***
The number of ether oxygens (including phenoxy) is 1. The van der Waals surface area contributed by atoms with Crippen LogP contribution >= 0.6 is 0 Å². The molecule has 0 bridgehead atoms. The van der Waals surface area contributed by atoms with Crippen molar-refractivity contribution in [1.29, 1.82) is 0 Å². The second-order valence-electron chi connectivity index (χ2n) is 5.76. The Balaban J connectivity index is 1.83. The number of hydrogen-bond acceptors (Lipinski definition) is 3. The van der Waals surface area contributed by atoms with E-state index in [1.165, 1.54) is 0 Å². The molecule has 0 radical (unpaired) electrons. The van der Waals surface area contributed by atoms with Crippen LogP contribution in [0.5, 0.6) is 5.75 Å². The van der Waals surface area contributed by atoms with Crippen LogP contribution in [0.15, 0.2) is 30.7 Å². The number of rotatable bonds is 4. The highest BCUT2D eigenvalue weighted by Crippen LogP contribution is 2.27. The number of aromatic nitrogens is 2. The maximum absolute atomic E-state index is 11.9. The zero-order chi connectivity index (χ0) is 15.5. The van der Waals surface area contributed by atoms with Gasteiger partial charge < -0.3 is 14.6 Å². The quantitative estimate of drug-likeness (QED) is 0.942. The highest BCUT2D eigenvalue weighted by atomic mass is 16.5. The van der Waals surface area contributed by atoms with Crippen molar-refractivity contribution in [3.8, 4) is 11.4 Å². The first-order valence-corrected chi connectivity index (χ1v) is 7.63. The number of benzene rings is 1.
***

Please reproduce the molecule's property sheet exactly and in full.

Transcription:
The number of ether oxygens (including phenoxy) is 1. The van der Waals surface area contributed by atoms with Crippen LogP contribution >= 0.6 is 0 Å². The molecule has 0 bridgehead atoms. The van der Waals surface area contributed by atoms with Crippen molar-refractivity contribution in [1.29, 1.82) is 0 Å². The second-order valence-electron chi connectivity index (χ2n) is 5.76. The Balaban J connectivity index is 1.83. The number of hydrogen-bond acceptors (Lipinski definition) is 3. The van der Waals surface area contributed by atoms with E-state index in [1.165, 1.54) is 0 Å². The molecule has 0 radical (unpaired) electrons. The van der Waals surface area contributed by atoms with Crippen LogP contribution in [0.5, 0.6) is 5.75 Å². The van der Waals surface area contributed by atoms with Crippen LogP contribution in [0.15, 0.2) is 30.7 Å². The number of rotatable bonds is 4. The highest BCUT2D eigenvalue weighted by Crippen LogP contribution is 2.27. The number of aromatic nitrogens is 2. The maximum absolute atomic E-state index is 11.9. The zero-order chi connectivity index (χ0) is 15.5. The van der Waals surface area contributed by atoms with Gasteiger partial charge < -0.3 is 14.6 Å². The quantitative estimate of drug-likeness (QED) is 0.942. The highest BCUT2D eigenvalue weighted by atomic mass is 16.5. The van der Waals surface area contributed by atoms with Crippen molar-refractivity contribution in [3.8, 4) is 11.4 Å². The first-order valence-corrected chi connectivity index (χ1v) is 7.63. The number of benzene rings is 1.